President Joe Biden today reintroduced the Cancer Moonshot program with the goal of reducing the cancer death rate at least 50 percent over the next 25 years and improving the experience of living with and surviving cancer.
“We can do this. We can end cancer as we know it," Biden said in his announcement at the White House on Wednesday.
Recent progress in cancer diagnostics, therapeutics, and patient-driven care, along with scientific advances and public health lessons learned during the COVID-19 pandemic make these goals possible, according to a White House release. “It's bold, it's ambitious, but it's completely doable,” said Biden.
More Than 1 Million Americans Are Diagnosed With Cancer Each Year
According to data from the Centers for Disease Control and Prevention (CDC), 1,708,921 new U.S. cancer cases were reported in 2018. It’s the second leading cause of death after heart disease.
In 2019, 599,601 people died of cancer. The most common causes of death were lung cancer, colon cancer, pancreatic cancer, breast cancer, and prostate cancer.
To Date, Cancer Moonshot Has Received $1.8 Billion in Funding
The Cancer Moonshot initiative was first launched by Biden in 2016, when he was vice president serving in the Obama administration. In 2015, Biden’s son Beau Biden died of brain cancer at age 46, an event the president has said fueled his passion for cancer research and prevention, according to Reuters.
At its launch, the Cancer Moonshot outlined three goals: to accelerate scientific discovery in cancer, foster greater collaboration, and improve the sharing of data, according the National Cancer Institute (NCI).
The program has focused on areas of cancer research that will most likely benefit patients as a result of new investment, bringing together a large community of investigators and clinicians who are dedicated to expediting research to improve the lives of people with cancer and their loved ones, per NCI.
Congress passed the 21st Century Cures Act in December 2016, authorizing $1.8 billion in funding for the Cancer Moonshot over seven years, and about $400 million has not yet been allocated, according to a New York Times report. There were no new funding commitments announced today, though senior officials stated that there would be “robust funding going forward.”
A Call to Action on Cancer Screenings Missed During the Pandemic
The president and first lady Jill Biden also announced a call to action on cancer screening to jump-start progress on the estimated 9.5 million cancer screenings missed in the United States as a result of the COVID-19 pandemic, and to address healthcare inequities in the prevention, detection, and diagnosis of cancer.
“We know that the best way to deal with cancer is to prevent it or detect it before it has spread and become extremely dangerous,” says Benjamin G. Neel, MD, PhD, the director of the Laura and Isaac Perlmutter Cancer Center and a professor of medicine at the NYU Grossman School of Medicine in New York City.
“We know that cancer screenings save lives. The pandemic has caused people to defer important screenings such as mammography, colonoscopy, and, for smokers, lung CT scans.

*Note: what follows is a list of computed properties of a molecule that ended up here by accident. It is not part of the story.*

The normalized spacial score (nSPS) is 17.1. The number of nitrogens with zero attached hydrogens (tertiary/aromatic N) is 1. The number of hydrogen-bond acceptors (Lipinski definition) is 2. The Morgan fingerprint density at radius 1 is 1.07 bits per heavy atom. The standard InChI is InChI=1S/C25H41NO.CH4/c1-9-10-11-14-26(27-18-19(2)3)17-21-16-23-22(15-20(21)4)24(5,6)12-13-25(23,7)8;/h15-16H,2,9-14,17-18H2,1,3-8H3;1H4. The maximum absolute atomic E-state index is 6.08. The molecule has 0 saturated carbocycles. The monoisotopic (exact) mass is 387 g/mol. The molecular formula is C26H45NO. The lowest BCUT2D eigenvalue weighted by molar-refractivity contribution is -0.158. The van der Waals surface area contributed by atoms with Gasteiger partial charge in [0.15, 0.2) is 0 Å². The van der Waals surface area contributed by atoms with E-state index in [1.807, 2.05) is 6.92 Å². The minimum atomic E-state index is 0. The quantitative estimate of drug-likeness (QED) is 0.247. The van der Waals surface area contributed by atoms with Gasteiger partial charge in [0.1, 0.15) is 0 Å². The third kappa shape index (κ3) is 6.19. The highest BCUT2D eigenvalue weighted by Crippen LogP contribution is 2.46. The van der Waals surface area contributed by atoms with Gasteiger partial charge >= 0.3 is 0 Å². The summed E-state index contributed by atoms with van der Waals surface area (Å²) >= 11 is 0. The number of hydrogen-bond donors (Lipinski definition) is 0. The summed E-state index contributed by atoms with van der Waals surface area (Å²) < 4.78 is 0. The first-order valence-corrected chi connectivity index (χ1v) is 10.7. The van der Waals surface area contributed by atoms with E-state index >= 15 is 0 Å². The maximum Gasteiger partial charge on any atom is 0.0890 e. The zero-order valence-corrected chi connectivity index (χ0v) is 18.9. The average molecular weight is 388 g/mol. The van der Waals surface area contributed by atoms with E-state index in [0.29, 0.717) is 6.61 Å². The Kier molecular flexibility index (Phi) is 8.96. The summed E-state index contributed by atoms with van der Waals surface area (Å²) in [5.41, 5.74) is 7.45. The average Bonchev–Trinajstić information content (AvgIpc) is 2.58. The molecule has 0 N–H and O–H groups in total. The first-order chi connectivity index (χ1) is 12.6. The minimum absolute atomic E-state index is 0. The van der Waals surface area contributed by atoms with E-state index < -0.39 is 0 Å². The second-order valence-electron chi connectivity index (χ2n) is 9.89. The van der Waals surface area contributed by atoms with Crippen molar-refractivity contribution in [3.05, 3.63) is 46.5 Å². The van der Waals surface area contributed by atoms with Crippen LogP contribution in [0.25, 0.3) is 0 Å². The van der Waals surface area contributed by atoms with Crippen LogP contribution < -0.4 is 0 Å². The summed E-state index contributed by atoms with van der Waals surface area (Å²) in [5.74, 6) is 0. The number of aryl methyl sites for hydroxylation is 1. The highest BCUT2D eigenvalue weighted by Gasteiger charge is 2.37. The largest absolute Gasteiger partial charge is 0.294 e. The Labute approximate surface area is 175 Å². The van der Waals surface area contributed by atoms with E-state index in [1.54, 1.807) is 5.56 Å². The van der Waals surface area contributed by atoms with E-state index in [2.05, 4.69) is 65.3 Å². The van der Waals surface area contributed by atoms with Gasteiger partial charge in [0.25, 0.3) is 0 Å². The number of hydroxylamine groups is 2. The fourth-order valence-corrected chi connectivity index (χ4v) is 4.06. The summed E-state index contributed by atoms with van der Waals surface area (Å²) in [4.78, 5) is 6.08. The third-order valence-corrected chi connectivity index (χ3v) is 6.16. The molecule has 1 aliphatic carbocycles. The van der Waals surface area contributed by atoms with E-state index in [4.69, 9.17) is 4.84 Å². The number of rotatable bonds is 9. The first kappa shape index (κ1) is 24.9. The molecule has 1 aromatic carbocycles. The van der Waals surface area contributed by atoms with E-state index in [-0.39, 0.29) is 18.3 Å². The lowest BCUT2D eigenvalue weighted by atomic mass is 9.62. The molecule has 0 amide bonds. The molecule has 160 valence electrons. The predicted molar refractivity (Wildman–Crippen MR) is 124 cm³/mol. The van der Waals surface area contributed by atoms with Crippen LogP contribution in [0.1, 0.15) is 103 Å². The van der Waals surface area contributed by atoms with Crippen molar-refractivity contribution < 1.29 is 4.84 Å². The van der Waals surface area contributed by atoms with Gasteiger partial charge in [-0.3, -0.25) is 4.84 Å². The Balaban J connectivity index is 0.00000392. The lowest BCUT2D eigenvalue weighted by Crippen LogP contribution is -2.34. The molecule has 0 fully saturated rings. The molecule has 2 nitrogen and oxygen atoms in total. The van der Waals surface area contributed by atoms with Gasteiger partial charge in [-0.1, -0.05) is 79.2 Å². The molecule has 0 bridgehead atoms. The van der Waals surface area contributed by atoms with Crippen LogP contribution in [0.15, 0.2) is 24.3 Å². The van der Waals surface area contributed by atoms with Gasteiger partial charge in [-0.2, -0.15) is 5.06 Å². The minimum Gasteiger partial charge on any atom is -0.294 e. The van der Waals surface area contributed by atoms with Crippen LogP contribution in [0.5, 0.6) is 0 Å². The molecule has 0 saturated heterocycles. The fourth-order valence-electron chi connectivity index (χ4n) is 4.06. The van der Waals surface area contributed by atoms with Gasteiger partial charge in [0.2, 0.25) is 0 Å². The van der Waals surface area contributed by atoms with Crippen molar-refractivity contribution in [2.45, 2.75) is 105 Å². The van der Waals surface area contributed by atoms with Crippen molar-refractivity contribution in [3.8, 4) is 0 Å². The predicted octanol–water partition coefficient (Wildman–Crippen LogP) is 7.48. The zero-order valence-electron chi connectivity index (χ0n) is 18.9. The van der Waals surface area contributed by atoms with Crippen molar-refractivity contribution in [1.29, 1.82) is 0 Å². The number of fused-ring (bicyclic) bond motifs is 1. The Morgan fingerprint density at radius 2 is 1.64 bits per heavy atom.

“We are fearful that an epidemic of ‘upstaging’ — detecting cancers later and in more dangerous form, awaits us,” says Dr. Neel.
Several studies have highlighted the dangerous gaps in cancer screening and diagnosis, including research published December 6, 2021, in the journal Cancer. Using data from Veterans Affairs hospitals around the country, the study found that compared with yearly averages in 2018 and 2019 as a baseline, the number of completed colonoscopies dropped by 45 percent, proportions of prostate biopsies decreased by 29 percent, and cystoscopies for diagnosing bladder cancer decreased by 21 percent in 2020.
The study's researchers estimated that new diagnoses for prostate, lung, colorectal, and bladder cancers among the veterans whose data was analyzed also dropped by 13 percent in 2020.
Project Moonshot Will Work to Address Inequities in Cancer Care
Regardless of the pandemic, it's important to make sure that everyone gets screened appropriately for cancer, particularly the underserved who often lag behind, says Neel.
Although cancer incidence and mortality for all population groups is declining, certain racial and ethnic groups and people who live in certain parts of the United States continue to be at an increased risk of developing or dying of various types of cancer compared with non-Hispanic whites, according to NCI.
For example, despite similar rates of breast cancer, Black women are more likely than white women to die of the disease.
It's also critical that we develop better methods for screening and better understand who is at risk, so doctors can personalize prevention the way they have been personalizing therapy, says Neel.
Moonshot Will Include the Creation of a New White House Cancer Cabinet
Biden announced plans for the creation of a White House Cancer Cabinet, which will bring multiple government departments and agencies together to set an agenda for improving cancer detection and prevention.
A Cancer Moonshot Summit is also in the works, though no date has been set. The meeting will bring together biopharmaceutical companies, patient organizations, research institutions, and healthcare communities to share progress and information with a goal of improving cancer treatment and prevention.